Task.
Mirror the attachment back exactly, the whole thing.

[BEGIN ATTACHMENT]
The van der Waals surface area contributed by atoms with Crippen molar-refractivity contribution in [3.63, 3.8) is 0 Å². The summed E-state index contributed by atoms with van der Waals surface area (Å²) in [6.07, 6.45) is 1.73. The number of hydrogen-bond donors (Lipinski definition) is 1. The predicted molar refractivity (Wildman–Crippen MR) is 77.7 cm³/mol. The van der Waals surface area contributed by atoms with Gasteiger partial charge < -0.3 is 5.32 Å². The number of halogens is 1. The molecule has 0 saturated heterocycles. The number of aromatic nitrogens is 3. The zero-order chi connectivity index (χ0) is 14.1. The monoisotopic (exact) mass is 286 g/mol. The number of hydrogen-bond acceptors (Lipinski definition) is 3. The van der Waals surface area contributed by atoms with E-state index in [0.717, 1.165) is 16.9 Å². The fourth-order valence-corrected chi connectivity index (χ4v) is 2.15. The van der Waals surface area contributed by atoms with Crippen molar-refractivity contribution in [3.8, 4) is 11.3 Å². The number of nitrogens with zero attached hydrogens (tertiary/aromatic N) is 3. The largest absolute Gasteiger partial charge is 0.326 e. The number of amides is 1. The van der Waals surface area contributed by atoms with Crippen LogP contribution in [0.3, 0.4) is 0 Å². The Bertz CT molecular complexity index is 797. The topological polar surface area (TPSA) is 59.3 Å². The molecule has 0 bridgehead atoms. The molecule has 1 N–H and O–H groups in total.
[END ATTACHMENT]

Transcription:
The van der Waals surface area contributed by atoms with Crippen molar-refractivity contribution in [3.63, 3.8) is 0 Å². The summed E-state index contributed by atoms with van der Waals surface area (Å²) in [6.07, 6.45) is 1.73. The number of hydrogen-bond donors (Lipinski definition) is 1. The predicted molar refractivity (Wildman–Crippen MR) is 77.7 cm³/mol. The van der Waals surface area contributed by atoms with Gasteiger partial charge < -0.3 is 5.32 Å². The number of halogens is 1. The molecule has 0 saturated heterocycles. The number of aromatic nitrogens is 3. The zero-order chi connectivity index (χ0) is 14.1. The monoisotopic (exact) mass is 286 g/mol. The number of hydrogen-bond acceptors (Lipinski definition) is 3. The van der Waals surface area contributed by atoms with E-state index in [0.717, 1.165) is 16.9 Å². The fourth-order valence-corrected chi connectivity index (χ4v) is 2.15. The van der Waals surface area contributed by atoms with Crippen molar-refractivity contribution in [3.8, 4) is 11.3 Å². The number of nitrogens with zero attached hydrogens (tertiary/aromatic N) is 3. The largest absolute Gasteiger partial charge is 0.326 e. The number of amides is 1. The van der Waals surface area contributed by atoms with Crippen LogP contribution in [0.3, 0.4) is 0 Å². The Bertz CT molecular complexity index is 797. The topological polar surface area (TPSA) is 59.3 Å². The molecule has 0 bridgehead atoms. The molecule has 1 N–H and O–H groups in total.